Welcome to the Blog
This is the first post in a weekly blog that will help you see North Carolina history in a unique and refreshing way.
Where this blog started
There are many ways of looking at North Carolina’s long and colorful history. This NC history blog and the public television documentary from which it grew both examine our history through the lens of transportation. As transportation evolved from ancient trading paths to superhighways, ripples of change swept through our culture, our economy, and even our geography. Mike Walden, an economist at North Carolina State University explains why improving mobility matters.
Over the sweep of history, a strong link can be seen between advancements in transportation and improvements in the economy. Faster, more reliable, versatile, and less expensive (per mile traveled) methods of moving both people and products are keys to an expanding economy and higher standard of living.
With the blog, you are in the driver's seat.
The blog and the documentary tell the same story of how transportation shaped our state, but the blog adds two important new dimensions.
First, where the documentary was a lightening-paced chronological journey across 300 years, the blog is an opportunity for a deeper dive into far more detail, at your own pace. You might think of it as a mosaic. Each blog post will be one discrete tile that captures a historic scene, event, or human experience. But as those tiles accumulate over the coming weeks, collectively they will begin to coalesce into a sweeping mosaic mural of North Carolina history.
And second, unlike the documentary, this blog allows you the reader to use your own initiative to explore topics of interest. Your own interests might lead you, for example, to immerse yourself in topics like railroads, or steam boats, or historic personalities. Explore, or skip over. When you find something interesting, linger and savor. With the blog, you are in the driver’s seat.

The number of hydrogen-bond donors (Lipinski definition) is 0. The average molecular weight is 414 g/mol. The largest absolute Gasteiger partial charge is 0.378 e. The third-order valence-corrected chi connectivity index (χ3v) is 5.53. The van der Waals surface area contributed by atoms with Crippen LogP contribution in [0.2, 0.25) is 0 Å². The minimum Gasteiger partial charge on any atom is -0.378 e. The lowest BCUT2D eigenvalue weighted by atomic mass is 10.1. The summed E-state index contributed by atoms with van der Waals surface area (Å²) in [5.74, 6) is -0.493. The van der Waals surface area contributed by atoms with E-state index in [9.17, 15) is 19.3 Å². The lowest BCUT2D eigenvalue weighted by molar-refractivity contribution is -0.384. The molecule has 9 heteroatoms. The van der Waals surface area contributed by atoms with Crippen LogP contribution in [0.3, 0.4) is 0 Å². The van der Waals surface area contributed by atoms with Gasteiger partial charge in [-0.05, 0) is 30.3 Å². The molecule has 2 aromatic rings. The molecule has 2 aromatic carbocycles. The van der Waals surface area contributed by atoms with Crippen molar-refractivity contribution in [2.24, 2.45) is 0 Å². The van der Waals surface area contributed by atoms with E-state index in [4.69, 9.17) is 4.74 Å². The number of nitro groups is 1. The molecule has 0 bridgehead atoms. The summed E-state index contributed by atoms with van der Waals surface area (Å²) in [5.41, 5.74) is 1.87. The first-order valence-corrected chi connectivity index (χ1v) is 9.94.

For more background, see About The Blog. If you are interested in viewing a trailer for the documentary, see The Documentary. From that page, you can also purchase a DVD or Blu-ray version of the documentary. This is a great way to get the big picture while you deep dive into the details of the blog.
What lies down the road
In the weeks ahead, this blog will be a window into North Carolina history as you have never experienced it. You will see a caravan of transportation infrastructure, propulsion, and conveyance. There will be trails, rivers, roads, plank turnpikes, canals, rails, and highways. There will be human feet, horses, oxen, and motors powered by steam, electricity and internal combustion. And there will be rafts, wagons, stage coaches, bateaux, steam boats, railroads, bicycles, buggies, horseless carriages, automobiles, and aircraft.
But most important, there will also be the people who moved to and across (and sometimes from) our land using those technologies. The mechanics of transportation are fascinating, but that story pales in comparison to the human experience. Because transportation is at its core a human story. In North Carolina, that experience included the travails of arriving here, the choice of where to settle down, the frustration of inability to reach markets, the vision of how improved mobility could lead to economic progress, and the embracing or resisting of new ways to move across the land. The men and women who shared these – and other – transportation experiences are the backbone of our story. There will be visionaries and reactionaries, heroes and scoundrels, the celebrated and the unsung. You will see and hear them on this blog, and you may be surprised at who shows up to have their say.
We hope you enjoy the blog, and we hope you will participate in it.
If you love North Carolina and are interested in who we are as a people and as a state, we think you will enjoy this Moving North Carolina blog. It is also our hope that you will go beyond reading it to participate in it. Please help spread the word by sharing the blog with others who might find it interesting; they can find it at www.movingnorthcarolina.net.
And please feel free to comment on any post, to share local knowledge or perspective on a topic, to suggest transportation-related topics, or to make suggestions on how to improve the blog. You can comment on specific posts at the bottom of any post (including this one). Or you can leave general feedback on the Comment page. I am listening, and I look forward to hearing from you.